In the new highly regulated arena how is it that nobody spotted that lending as much as you can into a boom was always likely to come a cropper when there was even a minor bust? I note that prospects for 2016 are not the brightest either.

We expect the financial performance of the group to remain subdued during 2016.

If we look back for some perspective then the share price which today has been bouncing around £4 peaked at over £15 some three years ago.


We only have to go back to yesterday to find yet another “surprise”. From Bloomberg.

Europe’s largest bank reported an unexpected pretax loss of $858 million, driven by a drop in revenue and an increase in impairment charges that was fueled by loans to oil and gas companies.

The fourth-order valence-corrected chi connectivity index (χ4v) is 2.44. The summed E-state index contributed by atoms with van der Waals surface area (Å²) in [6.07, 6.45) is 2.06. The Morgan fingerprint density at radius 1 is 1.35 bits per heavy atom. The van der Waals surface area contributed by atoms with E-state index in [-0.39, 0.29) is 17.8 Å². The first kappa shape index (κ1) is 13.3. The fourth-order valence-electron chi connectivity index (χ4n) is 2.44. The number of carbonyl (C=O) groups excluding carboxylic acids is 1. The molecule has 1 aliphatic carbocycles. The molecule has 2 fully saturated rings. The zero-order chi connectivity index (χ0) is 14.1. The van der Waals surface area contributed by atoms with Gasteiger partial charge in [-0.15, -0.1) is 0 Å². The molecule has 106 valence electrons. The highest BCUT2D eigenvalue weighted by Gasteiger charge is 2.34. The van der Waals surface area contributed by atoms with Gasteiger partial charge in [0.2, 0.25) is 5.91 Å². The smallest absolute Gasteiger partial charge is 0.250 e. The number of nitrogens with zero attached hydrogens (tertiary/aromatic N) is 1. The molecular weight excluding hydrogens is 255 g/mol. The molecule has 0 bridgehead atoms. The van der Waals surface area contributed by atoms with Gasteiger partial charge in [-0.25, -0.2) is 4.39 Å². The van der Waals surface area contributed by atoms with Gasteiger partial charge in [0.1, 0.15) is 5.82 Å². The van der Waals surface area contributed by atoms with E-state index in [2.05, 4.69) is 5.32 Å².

Those who have read my analysis on China will be expecting news like this.

Loan impairment costs jumped 26 percent in the region.

However it would appear that the highly paid Chief Executive Stuart Gulliver did not.

Slower growth in the world’s second-largest economy may hamper the strategy, unveiled in June, to redeploy $100 billion of risk-weighted assets in Asia,

The dash to Asia has a little of the style of General Custer about it and we have the issue of motivation for bank bosses. If things go wrong they are extremely well paid and if they go right they get paid even more than footballers so why not gamble? However shareholders keep getting nasty surprises of which a dividend nudged higher may be a future one as we wonder if it can be maintained?

How is banking reform going?

U.S. authorities are examining whether the bank hired relatives of well-connected politicians or employees of state-owned businesses in the Asia-Pacific region, HSBC disclosed Monday.